The cobblestoned neighborhood
Tribeca is a neighborhood of cobblestoned streets, world-famous restaurants, and historic warehouse buildings converted to multi-million dollar lofts.
The Tribeca name came to be applied to the area south of Canal Street, between Broadway and West Street, extending south to Chambers Street. The area was among the first residential neighborhoods developed in New York beyond the boundaries of the city during colonial times, with residential development beginning in the late 1700s. By the mid 1800s the area transformed into a commercial center, with large numbers of store and loft buildings constructed along Broadway in the 1850s and 1860s.
Textile Building(1901) in the Tribeca Historic DistrictDevelopment in the area was spurred by the extension of the IRT Broadway – Seventh Avenue Line, which opened for service in 1918, and the accompanying extension of Seventh Avenue and the widening of Varick Street during subway construction in 1914. That resulted in better access to the area both for vehicles and for travelers using public transportation. The area was also served by the IRT Ninth Avenue Line, an elevated train line on Greenwich Street demolished in 1940.
By the 1960s Tribeca’s industrial base had all but vanished. The predominance of empty commercial space attracted many artists to the area in the 1970s. Since the 1980s, large scale conversion of the area has transformed Tribeca into an upscale residential area.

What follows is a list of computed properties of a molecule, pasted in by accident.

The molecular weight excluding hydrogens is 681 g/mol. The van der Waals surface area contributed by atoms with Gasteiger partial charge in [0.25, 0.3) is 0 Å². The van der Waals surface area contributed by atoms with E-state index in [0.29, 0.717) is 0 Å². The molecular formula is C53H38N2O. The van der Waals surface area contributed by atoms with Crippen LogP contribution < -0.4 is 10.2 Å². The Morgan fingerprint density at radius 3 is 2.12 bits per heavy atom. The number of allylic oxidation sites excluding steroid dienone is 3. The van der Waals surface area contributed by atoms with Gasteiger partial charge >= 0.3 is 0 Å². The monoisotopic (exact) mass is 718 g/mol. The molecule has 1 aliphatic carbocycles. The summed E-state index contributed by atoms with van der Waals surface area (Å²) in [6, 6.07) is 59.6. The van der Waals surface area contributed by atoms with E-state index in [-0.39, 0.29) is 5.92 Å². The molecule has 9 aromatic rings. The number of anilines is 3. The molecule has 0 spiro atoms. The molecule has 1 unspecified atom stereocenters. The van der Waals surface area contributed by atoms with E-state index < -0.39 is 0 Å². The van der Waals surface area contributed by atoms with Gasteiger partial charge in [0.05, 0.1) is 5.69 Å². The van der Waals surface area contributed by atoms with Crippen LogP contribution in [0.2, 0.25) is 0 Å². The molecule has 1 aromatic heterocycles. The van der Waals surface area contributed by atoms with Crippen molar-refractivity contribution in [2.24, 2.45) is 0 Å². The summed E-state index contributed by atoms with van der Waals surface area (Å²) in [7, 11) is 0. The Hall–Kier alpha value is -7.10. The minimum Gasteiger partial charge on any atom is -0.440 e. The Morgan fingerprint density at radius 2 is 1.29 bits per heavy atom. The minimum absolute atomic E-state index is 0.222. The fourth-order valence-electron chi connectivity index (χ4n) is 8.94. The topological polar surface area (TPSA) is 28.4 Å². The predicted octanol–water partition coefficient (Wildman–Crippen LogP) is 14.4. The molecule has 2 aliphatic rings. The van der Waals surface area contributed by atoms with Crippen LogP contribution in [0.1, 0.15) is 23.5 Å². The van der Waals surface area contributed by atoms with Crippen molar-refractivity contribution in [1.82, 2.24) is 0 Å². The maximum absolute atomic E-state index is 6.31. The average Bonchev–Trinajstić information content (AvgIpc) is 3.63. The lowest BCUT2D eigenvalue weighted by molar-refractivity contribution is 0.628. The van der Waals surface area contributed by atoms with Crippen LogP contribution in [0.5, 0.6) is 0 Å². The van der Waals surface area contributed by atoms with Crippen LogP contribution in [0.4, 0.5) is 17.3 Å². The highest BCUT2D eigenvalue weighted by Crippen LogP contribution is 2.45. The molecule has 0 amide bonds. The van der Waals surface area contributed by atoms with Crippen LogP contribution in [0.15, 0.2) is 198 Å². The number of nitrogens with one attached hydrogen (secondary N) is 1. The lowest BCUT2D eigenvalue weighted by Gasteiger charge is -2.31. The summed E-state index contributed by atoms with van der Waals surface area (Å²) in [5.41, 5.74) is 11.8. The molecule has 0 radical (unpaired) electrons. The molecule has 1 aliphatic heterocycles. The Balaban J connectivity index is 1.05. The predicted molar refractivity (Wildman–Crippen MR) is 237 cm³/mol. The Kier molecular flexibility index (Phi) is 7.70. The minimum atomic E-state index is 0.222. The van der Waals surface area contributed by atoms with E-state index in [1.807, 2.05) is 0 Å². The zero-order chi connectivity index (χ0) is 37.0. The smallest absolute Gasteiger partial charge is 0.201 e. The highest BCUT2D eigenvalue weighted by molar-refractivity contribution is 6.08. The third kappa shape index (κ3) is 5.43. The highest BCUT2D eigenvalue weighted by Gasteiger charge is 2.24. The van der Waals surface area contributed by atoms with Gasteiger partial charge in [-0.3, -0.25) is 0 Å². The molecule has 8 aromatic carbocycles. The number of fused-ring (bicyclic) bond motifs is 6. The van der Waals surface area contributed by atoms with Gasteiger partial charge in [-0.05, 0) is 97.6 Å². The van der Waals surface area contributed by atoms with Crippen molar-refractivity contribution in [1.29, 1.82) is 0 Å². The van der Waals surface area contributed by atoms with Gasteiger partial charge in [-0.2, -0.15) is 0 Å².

In 1996, the Tribeca Open Artist Studio Tour was founded as a non-profit, artist-run organization with the mission to empower the working artists of Tribeca while providing an educational opportunity for the public. For 14 years, the annual free walking tour through artist studios in Tribeca has allowed people to get a unique glimpse into the lives of Tribeca’s premiere creative talent.[ Tribeca suffered financially after the September 11, 2001 terrorist attacks, but government grants and incentives helped the area rebound fairly quickly. The Tribeca Film Festival was established to help contribute to the long-term recovery of lower Manhattan after 9/11. The festival also celebrates New York City as a major filmmaking center. The mission of the film festival is “to enable the international film community and the general public to experience the power of film by redefining the film festival experience.” Tribeca is a popular filming location for movies and television shows.
Tribeca stretches from Canal Street (bordering SoHo) south to Vesey Street (bordering the Financial District) and from Broadway all the way west to the Hudson River. Cross the West Side Highway at Chambers to enjoy the lovely Hudson River Park and River Promenade, which stretches all the way from Battery Park City to the Chelsea Piers and beyond.
The name Tribeca was coined by city planners in the 1960s to designate the “Triangle Below Canal Street.” Originally farmland, Tribeca was commercialized in the 1850′s. Now lofts and restaurants have moved into the old warehouses and factories. But Tribeca retains its aura of a neighborhood with a past.
African Burial Ground — Duane & Broadway
City Hall — Park Row & Broadway
Woolworth Building — 233 Broadway
Tweed Courthouse — Chambers & Broadway
Subway: The 1 and 9 stop at Canal, Franklin, or Chambers. The 2 and 3 express lines stop only at Chambers. A, C, and E trains stop at Canal near West Broadway. Catch the east side 6 train at Canal and Broadway.
Bus: To get uptown, take the M20 up Hudson Street or the M6 up Sixth Avenue (with stops along Church Street in Tribeca). To get downtown, take the M20 down Seventh Avenue/Varick Street or the M1 down Broadway. The M22 goes cross-town at Chambers Street.